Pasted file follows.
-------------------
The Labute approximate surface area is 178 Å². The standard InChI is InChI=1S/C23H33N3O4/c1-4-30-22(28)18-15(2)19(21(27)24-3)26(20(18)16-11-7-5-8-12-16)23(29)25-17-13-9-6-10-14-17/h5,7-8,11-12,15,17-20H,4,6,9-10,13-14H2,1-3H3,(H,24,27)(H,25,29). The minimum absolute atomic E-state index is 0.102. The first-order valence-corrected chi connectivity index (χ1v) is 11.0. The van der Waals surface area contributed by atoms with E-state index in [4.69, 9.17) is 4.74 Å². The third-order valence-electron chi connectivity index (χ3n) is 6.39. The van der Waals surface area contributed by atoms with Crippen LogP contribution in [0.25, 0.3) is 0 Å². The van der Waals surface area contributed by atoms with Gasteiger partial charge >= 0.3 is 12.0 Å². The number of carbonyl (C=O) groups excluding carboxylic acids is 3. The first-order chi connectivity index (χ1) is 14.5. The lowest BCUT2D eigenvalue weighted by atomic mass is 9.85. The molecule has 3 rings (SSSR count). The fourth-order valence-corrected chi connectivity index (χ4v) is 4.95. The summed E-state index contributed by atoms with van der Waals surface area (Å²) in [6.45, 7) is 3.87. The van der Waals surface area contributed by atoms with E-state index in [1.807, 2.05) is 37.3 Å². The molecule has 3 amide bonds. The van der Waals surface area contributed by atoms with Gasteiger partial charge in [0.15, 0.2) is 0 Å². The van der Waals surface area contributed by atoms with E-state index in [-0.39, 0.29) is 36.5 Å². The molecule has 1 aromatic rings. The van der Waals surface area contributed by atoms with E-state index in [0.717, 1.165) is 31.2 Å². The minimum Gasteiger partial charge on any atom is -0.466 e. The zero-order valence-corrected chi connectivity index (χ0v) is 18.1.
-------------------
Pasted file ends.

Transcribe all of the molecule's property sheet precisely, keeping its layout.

The Labute approximate surface area is 178 Å². The standard InChI is InChI=1S/C23H33N3O4/c1-4-30-22(28)18-15(2)19(21(27)24-3)26(20(18)16-11-7-5-8-12-16)23(29)25-17-13-9-6-10-14-17/h5,7-8,11-12,15,17-20H,4,6,9-10,13-14H2,1-3H3,(H,24,27)(H,25,29). The minimum absolute atomic E-state index is 0.102. The first-order valence-corrected chi connectivity index (χ1v) is 11.0. The van der Waals surface area contributed by atoms with E-state index in [4.69, 9.17) is 4.74 Å². The third-order valence-electron chi connectivity index (χ3n) is 6.39. The van der Waals surface area contributed by atoms with Crippen LogP contribution in [0.25, 0.3) is 0 Å². The van der Waals surface area contributed by atoms with Gasteiger partial charge >= 0.3 is 12.0 Å². The number of carbonyl (C=O) groups excluding carboxylic acids is 3. The first-order chi connectivity index (χ1) is 14.5. The lowest BCUT2D eigenvalue weighted by atomic mass is 9.85. The molecule has 3 rings (SSSR count). The fourth-order valence-corrected chi connectivity index (χ4v) is 4.95. The summed E-state index contributed by atoms with van der Waals surface area (Å²) in [6.45, 7) is 3.87. The van der Waals surface area contributed by atoms with E-state index in [1.807, 2.05) is 37.3 Å². The molecule has 3 amide bonds. The van der Waals surface area contributed by atoms with Gasteiger partial charge in [0.15, 0.2) is 0 Å². The van der Waals surface area contributed by atoms with E-state index in [-0.39, 0.29) is 36.5 Å². The molecule has 1 aromatic rings. The van der Waals surface area contributed by atoms with E-state index in [0.717, 1.165) is 31.2 Å². The minimum Gasteiger partial charge on any atom is -0.466 e. The zero-order valence-corrected chi connectivity index (χ0v) is 18.1.